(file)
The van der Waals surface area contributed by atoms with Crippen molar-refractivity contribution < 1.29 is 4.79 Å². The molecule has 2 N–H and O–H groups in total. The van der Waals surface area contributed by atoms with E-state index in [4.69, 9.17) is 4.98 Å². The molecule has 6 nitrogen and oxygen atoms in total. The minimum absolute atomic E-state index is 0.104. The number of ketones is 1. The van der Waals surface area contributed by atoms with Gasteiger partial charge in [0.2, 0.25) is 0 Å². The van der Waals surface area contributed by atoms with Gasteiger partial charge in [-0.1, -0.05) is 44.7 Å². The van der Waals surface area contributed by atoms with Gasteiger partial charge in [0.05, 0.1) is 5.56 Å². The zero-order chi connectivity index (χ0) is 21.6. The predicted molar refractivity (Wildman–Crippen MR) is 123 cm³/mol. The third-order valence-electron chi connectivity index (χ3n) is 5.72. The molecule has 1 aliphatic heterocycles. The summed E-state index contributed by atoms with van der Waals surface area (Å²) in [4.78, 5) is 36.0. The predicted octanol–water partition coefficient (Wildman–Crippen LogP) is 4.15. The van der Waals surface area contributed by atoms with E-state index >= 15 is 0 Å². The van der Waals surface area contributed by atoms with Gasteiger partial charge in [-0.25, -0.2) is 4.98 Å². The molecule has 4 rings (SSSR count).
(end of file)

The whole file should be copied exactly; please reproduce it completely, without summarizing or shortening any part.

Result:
The van der Waals surface area contributed by atoms with Crippen molar-refractivity contribution < 1.29 is 4.79 Å². The molecule has 2 N–H and O–H groups in total. The van der Waals surface area contributed by atoms with E-state index in [4.69, 9.17) is 4.98 Å². The molecule has 6 nitrogen and oxygen atoms in total. The minimum absolute atomic E-state index is 0.104. The number of ketones is 1. The van der Waals surface area contributed by atoms with Gasteiger partial charge in [0.2, 0.25) is 0 Å². The van der Waals surface area contributed by atoms with Gasteiger partial charge in [-0.1, -0.05) is 44.7 Å². The van der Waals surface area contributed by atoms with Gasteiger partial charge in [0.05, 0.1) is 5.56 Å². The zero-order chi connectivity index (χ0) is 21.6. The predicted molar refractivity (Wildman–Crippen MR) is 123 cm³/mol. The third-order valence-electron chi connectivity index (χ3n) is 5.72. The molecule has 1 aliphatic heterocycles. The summed E-state index contributed by atoms with van der Waals surface area (Å²) in [4.78, 5) is 36.0. The predicted octanol–water partition coefficient (Wildman–Crippen LogP) is 4.15. The van der Waals surface area contributed by atoms with E-state index >= 15 is 0 Å². The van der Waals surface area contributed by atoms with Gasteiger partial charge in [-0.25, -0.2) is 4.98 Å². The molecule has 4 rings (SSSR count).